The sun is the main source of light and heat on Earth. The sun does not stop for a moment to send its enormous energy continuously to the earth. How is it delivered?
As we all know, there are three forms of heat transmission: conduction, convection and radiation. The sun mainly transmits its heat and particles to the vast expanse of the universe in the form of radiation. This process of propagation is called solar radiation. Solar radiation is not only the fundamental way for the earth to obtain heat, but also the most important factor affecting the survival activities of human beings and all other creatures and the change of the earth’s climate.
There are two types of solar radiation. One is the light radiation emitted from the surface of the photosphere, because it propagates light and heat in the form of electromagnetic waves, so it is also called electromagnetic wave radiation. This radiation consists of visible light and invisible light that is invisible to the human eye. The other is particle radiation, which is a stream of particles composed of positively charged protons and roughly equal numbers of negatively charged electrons and other particles. Particle radiation is usually weak and its energy is unstable. It is most intense during the period of maximum solar activity, which has a certain impact on human beings and the upper atmosphere of the earth. But generally, before it radiates to the surface of the earth, it gradually disappears on the long journey of the sun and the earth. So it will not send any heat to the earth. Therefore, the solar radiation introduced below mainly refers to light radiation.
When the solar radiation is sent to the earth, it not only has to go through a long journey, but also encounters various obstacles and various influences. As we all know, the surface of the earth where we live and live is tightly surrounded by three layers of atmosphere: the troposphere, the stratosphere and the ionosphere, with a total thickness of more than 1200km. The layer of atmosphere from the ground to within 10~12km is called the troposphere. The layer of atmosphere from above the troposphere to within 50km is called the stratosphere. The layer of atmosphere from above the stratosphere to about 950km is called the ionosphere. When the sun radiates its light, heat and particle flow to the earth at a speed of 300,000 kilometers per second from a distance of 150 million kilometers, it will be disturbed and blocked by the earth’s atmosphere and cannot be projected onto the earth’s surface unimpeded.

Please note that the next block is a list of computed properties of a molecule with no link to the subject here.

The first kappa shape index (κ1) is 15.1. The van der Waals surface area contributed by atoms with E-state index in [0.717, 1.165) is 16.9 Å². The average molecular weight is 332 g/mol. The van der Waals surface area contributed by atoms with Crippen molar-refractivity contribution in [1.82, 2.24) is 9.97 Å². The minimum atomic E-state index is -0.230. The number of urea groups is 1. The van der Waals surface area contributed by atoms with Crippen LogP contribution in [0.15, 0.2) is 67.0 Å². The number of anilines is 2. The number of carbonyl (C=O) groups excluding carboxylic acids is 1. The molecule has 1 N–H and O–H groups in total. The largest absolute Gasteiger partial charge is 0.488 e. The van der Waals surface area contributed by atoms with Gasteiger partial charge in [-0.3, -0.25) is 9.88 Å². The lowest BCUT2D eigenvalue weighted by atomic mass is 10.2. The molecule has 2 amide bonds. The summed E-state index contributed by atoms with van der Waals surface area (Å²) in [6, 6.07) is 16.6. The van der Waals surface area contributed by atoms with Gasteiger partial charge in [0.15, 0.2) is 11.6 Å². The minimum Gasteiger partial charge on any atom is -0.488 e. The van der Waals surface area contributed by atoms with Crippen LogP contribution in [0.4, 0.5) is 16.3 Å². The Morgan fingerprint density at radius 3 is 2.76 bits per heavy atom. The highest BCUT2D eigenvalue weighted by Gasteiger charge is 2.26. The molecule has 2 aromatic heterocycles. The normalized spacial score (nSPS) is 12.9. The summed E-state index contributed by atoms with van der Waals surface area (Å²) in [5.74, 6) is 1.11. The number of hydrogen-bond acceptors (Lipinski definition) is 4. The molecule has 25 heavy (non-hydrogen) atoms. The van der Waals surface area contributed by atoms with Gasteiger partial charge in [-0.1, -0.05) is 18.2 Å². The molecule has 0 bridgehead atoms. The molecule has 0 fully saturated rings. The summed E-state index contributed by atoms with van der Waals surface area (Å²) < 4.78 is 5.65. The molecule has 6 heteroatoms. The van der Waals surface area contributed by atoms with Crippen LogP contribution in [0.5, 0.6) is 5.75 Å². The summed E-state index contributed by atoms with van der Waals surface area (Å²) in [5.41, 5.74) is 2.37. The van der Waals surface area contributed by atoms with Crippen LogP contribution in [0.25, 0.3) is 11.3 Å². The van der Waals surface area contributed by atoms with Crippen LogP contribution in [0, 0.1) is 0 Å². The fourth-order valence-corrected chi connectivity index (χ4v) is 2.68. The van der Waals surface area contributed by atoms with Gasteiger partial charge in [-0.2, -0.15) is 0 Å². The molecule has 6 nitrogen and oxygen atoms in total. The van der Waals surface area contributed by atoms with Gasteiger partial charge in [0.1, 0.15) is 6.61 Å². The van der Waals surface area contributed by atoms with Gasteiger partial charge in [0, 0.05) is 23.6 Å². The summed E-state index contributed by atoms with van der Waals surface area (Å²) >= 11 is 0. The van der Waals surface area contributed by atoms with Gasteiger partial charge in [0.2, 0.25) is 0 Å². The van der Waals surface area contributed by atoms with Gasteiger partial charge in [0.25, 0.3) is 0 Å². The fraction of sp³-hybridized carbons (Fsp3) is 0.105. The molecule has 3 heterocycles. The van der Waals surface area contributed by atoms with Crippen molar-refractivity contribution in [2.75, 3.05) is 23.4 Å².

The earth is a big magnet, and a large magnetic field is formed around it. The vast area of more than 1,000 kilometers, up to tens of thousands of kilometers, or even as high as hundreds of thousands of kilometers, controlled by the magnetic field is called the magnetosphere of the earth. When solar particle radiation hits the ground, the magnetosphere acts like a thick wall blocking it from reaching the ground. Even if a few particles break in, they are often “captured” on the spot by the magnetic field inside the magnetosphere. This can be said to be the Earth’s “first line of defense” against solar radiation
In Earth’s atmosphere below Earth’s magnetosphere, the troposphere, stratosphere and ionosphere all absorb, reflect and scatter solar radiation. The ionosphere can not only absorb or reflect the radio waves in the solar radiation, but also block the harmful ultraviolet rays and rays from reaching the ground. This is the “second line of defense”.
The “third line of defense” is about 24km high in the stratosphere, and there is a layer that is particularly rich in ozone, called the ozone layer. It has a great effect and can absorb most of the ultraviolet rays that enter here.
Since the earth has set up such “three lines of defense”, the harmful part of the solar radiation is eliminated, so that human beings and various creatures are protected and can survive safely on the earth.
The next article will look at the effects of various substances in Earth’s atmosphere on solar radiation.